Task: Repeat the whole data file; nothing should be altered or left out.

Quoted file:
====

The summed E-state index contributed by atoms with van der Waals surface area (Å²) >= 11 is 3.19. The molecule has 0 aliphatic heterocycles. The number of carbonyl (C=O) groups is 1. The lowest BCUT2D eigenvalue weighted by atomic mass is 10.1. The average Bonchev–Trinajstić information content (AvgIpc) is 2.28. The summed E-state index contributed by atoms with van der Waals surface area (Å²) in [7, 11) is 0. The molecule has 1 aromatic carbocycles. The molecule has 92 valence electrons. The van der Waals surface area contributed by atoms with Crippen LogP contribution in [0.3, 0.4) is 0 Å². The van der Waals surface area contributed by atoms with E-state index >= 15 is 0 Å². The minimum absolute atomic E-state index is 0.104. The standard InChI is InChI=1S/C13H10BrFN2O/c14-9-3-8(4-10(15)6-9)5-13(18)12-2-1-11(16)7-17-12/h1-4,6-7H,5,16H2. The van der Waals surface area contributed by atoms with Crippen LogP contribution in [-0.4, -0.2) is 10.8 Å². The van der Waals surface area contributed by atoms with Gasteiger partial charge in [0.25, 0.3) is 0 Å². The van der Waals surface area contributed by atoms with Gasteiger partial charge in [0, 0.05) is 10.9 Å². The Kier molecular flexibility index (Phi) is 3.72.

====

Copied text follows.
The summed E-state index contributed by atoms with van der Waals surface area (Å²) >= 11 is 3.19. The molecule has 0 aliphatic heterocycles. The number of carbonyl (C=O) groups is 1. The lowest BCUT2D eigenvalue weighted by atomic mass is 10.1. The average Bonchev–Trinajstić information content (AvgIpc) is 2.28. The summed E-state index contributed by atoms with van der Waals surface area (Å²) in [7, 11) is 0. The molecule has 1 aromatic carbocycles. The molecule has 92 valence electrons. The van der Waals surface area contributed by atoms with Crippen LogP contribution in [0.3, 0.4) is 0 Å². The van der Waals surface area contributed by atoms with E-state index >= 15 is 0 Å². The minimum absolute atomic E-state index is 0.104. The standard InChI is InChI=1S/C13H10BrFN2O/c14-9-3-8(4-10(15)6-9)5-13(18)12-2-1-11(16)7-17-12/h1-4,6-7H,5,16H2. The van der Waals surface area contributed by atoms with Crippen LogP contribution in [-0.4, -0.2) is 10.8 Å². The van der Waals surface area contributed by atoms with Gasteiger partial charge in [0.25, 0.3) is 0 Å². The van der Waals surface area contributed by atoms with Gasteiger partial charge in [0, 0.05) is 10.9 Å². The Kier molecular flexibility index (Phi) is 3.72.